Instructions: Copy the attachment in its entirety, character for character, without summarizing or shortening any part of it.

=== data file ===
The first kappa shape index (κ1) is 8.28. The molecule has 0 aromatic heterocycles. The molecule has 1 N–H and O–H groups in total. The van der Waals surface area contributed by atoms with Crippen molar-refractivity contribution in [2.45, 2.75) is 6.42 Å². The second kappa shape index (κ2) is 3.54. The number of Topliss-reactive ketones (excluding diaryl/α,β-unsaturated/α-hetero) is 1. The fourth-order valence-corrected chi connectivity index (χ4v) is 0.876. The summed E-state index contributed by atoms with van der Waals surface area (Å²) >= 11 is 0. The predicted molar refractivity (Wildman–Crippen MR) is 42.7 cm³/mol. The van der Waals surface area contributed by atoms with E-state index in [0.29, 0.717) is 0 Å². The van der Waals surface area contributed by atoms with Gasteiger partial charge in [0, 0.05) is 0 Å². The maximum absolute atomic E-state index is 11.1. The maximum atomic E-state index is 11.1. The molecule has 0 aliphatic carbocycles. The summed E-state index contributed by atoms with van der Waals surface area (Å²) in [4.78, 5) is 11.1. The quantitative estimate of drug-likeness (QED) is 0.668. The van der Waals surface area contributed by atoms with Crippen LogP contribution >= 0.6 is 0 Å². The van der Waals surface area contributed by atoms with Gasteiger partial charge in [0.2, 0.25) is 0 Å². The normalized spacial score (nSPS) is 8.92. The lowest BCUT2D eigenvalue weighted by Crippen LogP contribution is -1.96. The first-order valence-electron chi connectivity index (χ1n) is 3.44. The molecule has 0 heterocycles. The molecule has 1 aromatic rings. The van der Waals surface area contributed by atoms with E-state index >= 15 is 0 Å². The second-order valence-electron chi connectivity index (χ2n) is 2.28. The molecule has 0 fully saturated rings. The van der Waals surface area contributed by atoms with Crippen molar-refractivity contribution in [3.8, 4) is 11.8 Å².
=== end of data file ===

The first kappa shape index (κ1) is 8.28. The molecule has 0 aromatic heterocycles. The molecule has 1 N–H and O–H groups in total. The van der Waals surface area contributed by atoms with Crippen molar-refractivity contribution in [2.45, 2.75) is 6.42 Å². The second kappa shape index (κ2) is 3.54. The number of Topliss-reactive ketones (excluding diaryl/α,β-unsaturated/α-hetero) is 1. The fourth-order valence-corrected chi connectivity index (χ4v) is 0.876. The summed E-state index contributed by atoms with van der Waals surface area (Å²) >= 11 is 0. The predicted molar refractivity (Wildman–Crippen MR) is 42.7 cm³/mol. The van der Waals surface area contributed by atoms with E-state index in [0.29, 0.717) is 0 Å². The van der Waals surface area contributed by atoms with Gasteiger partial charge in [0, 0.05) is 0 Å². The maximum absolute atomic E-state index is 11.1. The maximum atomic E-state index is 11.1. The molecule has 0 aliphatic carbocycles. The summed E-state index contributed by atoms with van der Waals surface area (Å²) in [4.78, 5) is 11.1. The quantitative estimate of drug-likeness (QED) is 0.668. The van der Waals surface area contributed by atoms with Crippen LogP contribution >= 0.6 is 0 Å². The van der Waals surface area contributed by atoms with Gasteiger partial charge in [0.2, 0.25) is 0 Å². The normalized spacial score (nSPS) is 8.92. The lowest BCUT2D eigenvalue weighted by Crippen LogP contribution is -1.96. The first-order valence-electron chi connectivity index (χ1n) is 3.44. The molecule has 0 heterocycles. The molecule has 1 aromatic rings. The van der Waals surface area contributed by atoms with E-state index >= 15 is 0 Å². The second-order valence-electron chi connectivity index (χ2n) is 2.28. The molecule has 0 fully saturated rings. The van der Waals surface area contributed by atoms with Crippen molar-refractivity contribution in [3.8, 4) is 11.8 Å².